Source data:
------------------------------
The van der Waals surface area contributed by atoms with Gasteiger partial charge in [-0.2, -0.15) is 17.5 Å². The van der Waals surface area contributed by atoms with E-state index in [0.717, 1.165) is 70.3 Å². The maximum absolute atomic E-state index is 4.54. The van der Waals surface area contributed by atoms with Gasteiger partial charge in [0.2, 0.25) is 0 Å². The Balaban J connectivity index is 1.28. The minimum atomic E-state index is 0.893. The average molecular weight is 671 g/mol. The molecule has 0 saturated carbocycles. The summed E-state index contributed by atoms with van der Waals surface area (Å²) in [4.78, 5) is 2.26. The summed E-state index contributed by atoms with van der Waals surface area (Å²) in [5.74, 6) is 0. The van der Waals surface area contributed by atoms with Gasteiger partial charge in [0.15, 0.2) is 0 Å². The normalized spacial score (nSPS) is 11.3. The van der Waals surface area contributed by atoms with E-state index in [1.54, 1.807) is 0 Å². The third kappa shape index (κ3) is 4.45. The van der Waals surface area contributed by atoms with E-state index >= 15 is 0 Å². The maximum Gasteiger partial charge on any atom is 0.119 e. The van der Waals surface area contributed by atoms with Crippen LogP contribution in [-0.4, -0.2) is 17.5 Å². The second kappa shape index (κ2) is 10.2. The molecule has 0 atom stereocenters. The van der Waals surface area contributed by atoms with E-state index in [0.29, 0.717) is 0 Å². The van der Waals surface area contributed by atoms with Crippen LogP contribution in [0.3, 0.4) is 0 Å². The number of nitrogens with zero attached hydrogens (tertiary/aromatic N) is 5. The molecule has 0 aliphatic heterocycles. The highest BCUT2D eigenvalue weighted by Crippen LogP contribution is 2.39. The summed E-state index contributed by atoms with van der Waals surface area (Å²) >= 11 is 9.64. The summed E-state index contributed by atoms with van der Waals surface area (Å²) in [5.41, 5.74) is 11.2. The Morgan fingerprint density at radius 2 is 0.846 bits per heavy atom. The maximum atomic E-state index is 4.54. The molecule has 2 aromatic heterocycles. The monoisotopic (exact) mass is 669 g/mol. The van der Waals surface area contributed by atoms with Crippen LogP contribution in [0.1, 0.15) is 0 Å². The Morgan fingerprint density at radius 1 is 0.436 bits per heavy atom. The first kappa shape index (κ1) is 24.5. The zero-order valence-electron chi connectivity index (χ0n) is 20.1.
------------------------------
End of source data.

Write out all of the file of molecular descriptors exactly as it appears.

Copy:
The van der Waals surface area contributed by atoms with Gasteiger partial charge in [-0.2, -0.15) is 17.5 Å². The van der Waals surface area contributed by atoms with E-state index in [0.717, 1.165) is 70.3 Å². The maximum absolute atomic E-state index is 4.54. The van der Waals surface area contributed by atoms with Gasteiger partial charge in [0.2, 0.25) is 0 Å². The Balaban J connectivity index is 1.28. The minimum atomic E-state index is 0.893. The average molecular weight is 671 g/mol. The molecule has 0 saturated carbocycles. The summed E-state index contributed by atoms with van der Waals surface area (Å²) in [4.78, 5) is 2.26. The summed E-state index contributed by atoms with van der Waals surface area (Å²) in [5.74, 6) is 0. The van der Waals surface area contributed by atoms with Gasteiger partial charge in [0.15, 0.2) is 0 Å². The normalized spacial score (nSPS) is 11.3. The van der Waals surface area contributed by atoms with E-state index in [1.54, 1.807) is 0 Å². The third kappa shape index (κ3) is 4.45. The van der Waals surface area contributed by atoms with E-state index >= 15 is 0 Å². The maximum Gasteiger partial charge on any atom is 0.119 e. The van der Waals surface area contributed by atoms with Crippen LogP contribution in [-0.4, -0.2) is 17.5 Å². The second kappa shape index (κ2) is 10.2. The molecule has 0 atom stereocenters. The van der Waals surface area contributed by atoms with E-state index in [0.29, 0.717) is 0 Å². The van der Waals surface area contributed by atoms with Crippen LogP contribution in [0.3, 0.4) is 0 Å². The number of nitrogens with zero attached hydrogens (tertiary/aromatic N) is 5. The molecule has 0 aliphatic heterocycles. The highest BCUT2D eigenvalue weighted by Crippen LogP contribution is 2.39. The summed E-state index contributed by atoms with van der Waals surface area (Å²) >= 11 is 9.64. The summed E-state index contributed by atoms with van der Waals surface area (Å²) in [5.41, 5.74) is 11.2. The Morgan fingerprint density at radius 2 is 0.846 bits per heavy atom. The maximum atomic E-state index is 4.54. The molecule has 2 aromatic heterocycles. The monoisotopic (exact) mass is 669 g/mol. The van der Waals surface area contributed by atoms with Crippen LogP contribution in [0.1, 0.15) is 0 Å². The Morgan fingerprint density at radius 1 is 0.436 bits per heavy atom. The first kappa shape index (κ1) is 24.5. The zero-order valence-electron chi connectivity index (χ0n) is 20.1.